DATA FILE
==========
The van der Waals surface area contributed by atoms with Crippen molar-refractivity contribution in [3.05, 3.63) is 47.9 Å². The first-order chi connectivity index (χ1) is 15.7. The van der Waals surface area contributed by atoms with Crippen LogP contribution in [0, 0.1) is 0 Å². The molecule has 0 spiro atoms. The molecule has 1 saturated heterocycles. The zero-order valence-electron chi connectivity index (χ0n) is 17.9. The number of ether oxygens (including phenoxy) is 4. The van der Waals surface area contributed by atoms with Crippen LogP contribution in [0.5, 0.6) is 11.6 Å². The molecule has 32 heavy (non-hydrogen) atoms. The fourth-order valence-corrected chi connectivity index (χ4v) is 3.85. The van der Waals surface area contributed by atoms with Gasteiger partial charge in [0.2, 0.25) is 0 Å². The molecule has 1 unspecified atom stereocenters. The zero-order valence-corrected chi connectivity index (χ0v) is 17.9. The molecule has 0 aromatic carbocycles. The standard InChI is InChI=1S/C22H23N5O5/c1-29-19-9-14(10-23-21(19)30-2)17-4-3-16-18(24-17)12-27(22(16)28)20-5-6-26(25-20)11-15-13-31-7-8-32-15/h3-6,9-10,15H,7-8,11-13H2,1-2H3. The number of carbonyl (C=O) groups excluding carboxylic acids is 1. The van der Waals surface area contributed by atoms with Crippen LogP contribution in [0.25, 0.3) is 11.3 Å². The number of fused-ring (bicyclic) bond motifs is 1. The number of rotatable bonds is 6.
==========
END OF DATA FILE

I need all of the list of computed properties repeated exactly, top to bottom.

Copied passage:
The van der Waals surface area contributed by atoms with Crippen molar-refractivity contribution in [3.05, 3.63) is 47.9 Å². The first-order chi connectivity index (χ1) is 15.7. The van der Waals surface area contributed by atoms with Crippen LogP contribution in [0, 0.1) is 0 Å². The molecule has 0 spiro atoms. The molecule has 1 saturated heterocycles. The zero-order valence-electron chi connectivity index (χ0n) is 17.9. The number of ether oxygens (including phenoxy) is 4. The van der Waals surface area contributed by atoms with Crippen LogP contribution in [0.5, 0.6) is 11.6 Å². The molecule has 32 heavy (non-hydrogen) atoms. The fourth-order valence-corrected chi connectivity index (χ4v) is 3.85. The van der Waals surface area contributed by atoms with Gasteiger partial charge in [0.2, 0.25) is 0 Å². The molecule has 1 unspecified atom stereocenters. The zero-order valence-corrected chi connectivity index (χ0v) is 17.9. The molecule has 0 aromatic carbocycles. The standard InChI is InChI=1S/C22H23N5O5/c1-29-19-9-14(10-23-21(19)30-2)17-4-3-16-18(24-17)12-27(22(16)28)20-5-6-26(25-20)11-15-13-31-7-8-32-15/h3-6,9-10,15H,7-8,11-13H2,1-2H3. The number of carbonyl (C=O) groups excluding carboxylic acids is 1. The van der Waals surface area contributed by atoms with Crippen LogP contribution in [0.25, 0.3) is 11.3 Å². The number of fused-ring (bicyclic) bond motifs is 1. The number of rotatable bonds is 6.